ESPN Evaluation: This strong and physical guard has an NFL body. He sprints the lane in transition and can get to the rim or spot up for the open three. He is a streaky shooter from behind the arc at best but when his feet are set he can make you pay. Irving can drive both ways but he seems to favor the right side of the floor. He attacks the basket with a baseline drive or mid range pull up if the spot up three is not available. He drives and finishes through contact with ease because of his tremendous strength. If the on ball defender is not in position he will be knocked out of the play. Irving is a great on ball defender that possess excellent lateral foot speed and quickness. He uses his body well to knock weaker players off the ball when they meet body to body and is capable of defending all three perimeter positions. Irving plays with good energy and passion on both ends of the floor.

The first thing that stands out when you read his evaluation is that he has an "NFL body". When you look at the photo evidence you have to agree:

Martavious_irving_-_miami_herald_medium
Irving defending - Miami Herald

 

Martavious_irving_-_tricitiessports_medium >
Irving driving - Tricitiessports.com

If you're like me, the first thing that comes to mind when you think of Irving is, "Why does KSU need another guard? Shouldn't they replace the forward that just decided to transfer?"  Believe me when I say that I'm fully with you on that.  But when you hear certain buzz words in his evaluation like "strong", "physical", "transition", "energy", and "passion" you think, "Man, this is exactly the kind of player that Frank Martin loves".  Combine that with the fact that he's a native of the Miami area, and you see why there may be mutual interest on both sides.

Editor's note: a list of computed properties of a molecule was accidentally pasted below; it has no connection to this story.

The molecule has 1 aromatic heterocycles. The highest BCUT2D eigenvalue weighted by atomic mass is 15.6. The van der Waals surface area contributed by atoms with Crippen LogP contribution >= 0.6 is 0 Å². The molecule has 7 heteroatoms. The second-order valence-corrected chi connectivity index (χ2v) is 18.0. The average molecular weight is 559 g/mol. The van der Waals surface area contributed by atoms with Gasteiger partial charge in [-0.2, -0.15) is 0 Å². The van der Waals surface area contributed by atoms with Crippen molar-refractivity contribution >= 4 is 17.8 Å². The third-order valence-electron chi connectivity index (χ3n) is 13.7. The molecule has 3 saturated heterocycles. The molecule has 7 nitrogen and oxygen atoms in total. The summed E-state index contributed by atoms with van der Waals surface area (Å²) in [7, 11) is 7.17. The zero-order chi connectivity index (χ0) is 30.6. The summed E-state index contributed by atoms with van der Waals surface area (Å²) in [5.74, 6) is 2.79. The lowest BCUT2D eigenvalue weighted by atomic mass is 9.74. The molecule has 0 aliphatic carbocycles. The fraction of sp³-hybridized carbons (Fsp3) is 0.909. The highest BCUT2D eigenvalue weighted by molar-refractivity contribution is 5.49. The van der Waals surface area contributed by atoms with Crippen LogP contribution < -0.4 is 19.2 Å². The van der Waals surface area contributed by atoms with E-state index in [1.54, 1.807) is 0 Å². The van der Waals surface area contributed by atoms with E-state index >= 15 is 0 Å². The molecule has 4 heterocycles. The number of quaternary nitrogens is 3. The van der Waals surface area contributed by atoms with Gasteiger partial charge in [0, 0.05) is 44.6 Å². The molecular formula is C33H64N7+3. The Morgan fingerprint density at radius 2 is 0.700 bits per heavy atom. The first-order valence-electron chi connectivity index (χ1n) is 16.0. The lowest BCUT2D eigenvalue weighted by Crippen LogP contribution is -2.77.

It seems pretty obvious that KSU is interested in both players, and both would seemingly fit K-State's uptempo style regardless of which Williams does or doesn't end up signing with KSU.  You would assume that KSU is probably holding out for Latavious Williams, but you can never be too sure.  Regardless, one would expect a Williams to sign on the dotted line here in the near future.

As is the ever turbulent world of recruiting turns each passing day, the picture becomes more and more clear about the roster makeup of the 2009-2010 Kansas State Wildcats.  We already know that Wally Judge is going to have an impact, and it's not like Reebok All-American Game Co-MVP Rodney McGruder is going to just bow out gracefully.  Unfortunately, we now know that Ron Anderson will not be a part of the future plans, and his experience will be missed.  But, as is the case with a set of coaches that can recruit their tails off, a silver lining will appear, and the future will still look as bright tomorrow as it did today.

Finally, Ron, thank you for your two years at Kansas State.  We here at BOTC appreciated the hard work and passion you brought to the program the past two seasons.  Good luck wherever you land. and we hope you have nothing but success.